In October and November, 1 battalion took part in the siege and capture of Schweidnitz. On November 22, the entire regiment took part in the Battle of Breslau where two of its battalions were deployed in the Marquis d'Aynse's Brigade, in the extreme left wing of infantry under Count Puebla, while a third battalion was deployed in the first line of the infantry centre of Nádasdy's Corps. On December 5 at the Battle of Leuthen, two battalions of the regiment were deployed in Puebla's Brigade in the first line of the infantry left wing under Colloredo.

On October 10 1758, two battalions of the regiment took part in the Battle of Hochkirch where they were deployed in the vanguard of the left column of Daun's main army, directly south of Hochkirch.

In 1760, the regiment took part in the Austrian campaign in Saxony. In early June, it was attached to Daun's Grand Army, encamped near Dresden, and was deployed in the first line of the infantry centre. On September 17, 2 battalions were present at the Combat of Hochgiersdorf. On November 3, they distinguished themselves at the Battle of Torgau were they were captured almost whole in the confused final stages of the battle.

On October 1 1761, one battalion of the regiment took part in the storming of Schweidnitz where it was attached to the second column under Major Koppernzelle.

From August to December 1762, 1 battalion took part in the defence of Schweidnitz. On October 9, after a siege of 63 days, the fortress surrendered and its garrison along with its commander became prisoners of war.

Uniform

For the moment we have very few information on the uniform in 1756, at the outbreak of the war. Most of our references describe the uniform in 1762. However, the few details given by Muhsfeldt and Schirmer suggest a uniform almost identical to the uniform of 1762.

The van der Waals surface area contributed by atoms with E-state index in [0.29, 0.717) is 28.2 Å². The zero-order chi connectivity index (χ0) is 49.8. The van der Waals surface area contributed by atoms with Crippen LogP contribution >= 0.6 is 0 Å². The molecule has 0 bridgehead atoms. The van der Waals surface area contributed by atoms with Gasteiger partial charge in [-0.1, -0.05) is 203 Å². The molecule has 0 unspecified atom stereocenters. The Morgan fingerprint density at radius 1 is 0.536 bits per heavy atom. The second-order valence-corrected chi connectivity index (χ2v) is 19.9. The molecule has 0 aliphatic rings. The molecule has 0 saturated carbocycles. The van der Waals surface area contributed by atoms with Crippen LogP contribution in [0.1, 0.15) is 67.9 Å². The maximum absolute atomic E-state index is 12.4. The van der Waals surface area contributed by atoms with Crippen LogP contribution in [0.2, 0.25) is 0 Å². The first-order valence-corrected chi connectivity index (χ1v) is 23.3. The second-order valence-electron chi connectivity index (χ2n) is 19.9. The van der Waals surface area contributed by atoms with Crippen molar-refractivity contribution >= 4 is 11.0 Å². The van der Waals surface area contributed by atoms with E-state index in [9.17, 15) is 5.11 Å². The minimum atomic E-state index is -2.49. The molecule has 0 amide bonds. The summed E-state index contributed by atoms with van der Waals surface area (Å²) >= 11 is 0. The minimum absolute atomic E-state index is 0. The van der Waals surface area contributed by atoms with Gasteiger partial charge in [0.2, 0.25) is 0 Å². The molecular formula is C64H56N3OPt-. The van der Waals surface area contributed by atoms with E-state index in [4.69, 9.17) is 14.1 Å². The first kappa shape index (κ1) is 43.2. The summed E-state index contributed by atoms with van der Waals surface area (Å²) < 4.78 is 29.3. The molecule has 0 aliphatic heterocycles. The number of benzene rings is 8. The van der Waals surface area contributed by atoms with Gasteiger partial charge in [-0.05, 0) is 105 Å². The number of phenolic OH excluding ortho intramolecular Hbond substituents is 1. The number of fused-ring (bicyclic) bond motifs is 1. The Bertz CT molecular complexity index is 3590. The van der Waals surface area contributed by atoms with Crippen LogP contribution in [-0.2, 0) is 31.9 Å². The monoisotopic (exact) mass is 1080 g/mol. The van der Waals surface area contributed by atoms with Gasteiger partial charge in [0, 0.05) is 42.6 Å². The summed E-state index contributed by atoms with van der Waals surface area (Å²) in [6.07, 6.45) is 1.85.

Privates

Uniform in 1762 - Source: Kronoskaf
Uniform Details in 1762
as per Knötel, Donath and the Bautzener Bilderhandschrift of 1762

completed with other sources where necessary
Headgear
Musketeer black tricorne laced white with a white fastener and a small yellow button on the left side; lemon yellow cockade; one lemon yellow tassel in each lateral corne
Grenadier bearskin with a lemon yellow bag probably laced white with a white tassel
Neckstock one red and one black (for parades the regimental commanders agreed before on the colour of the neckstocks)
Coat white lined lemon yellow with 6 lemon yellow laced buttonholes with lemon yellow tassels arranged 1-2-3, on each side; 6 yellow buttons on the right side
Collar none
Shoulder Straps white fastened by a yellow button (left shoulder only)
Lapels none
Pockets vertical pockets without buttons
Cuffs lemon yellow pointed cuffs without buttons
Turnbacks lemon yellow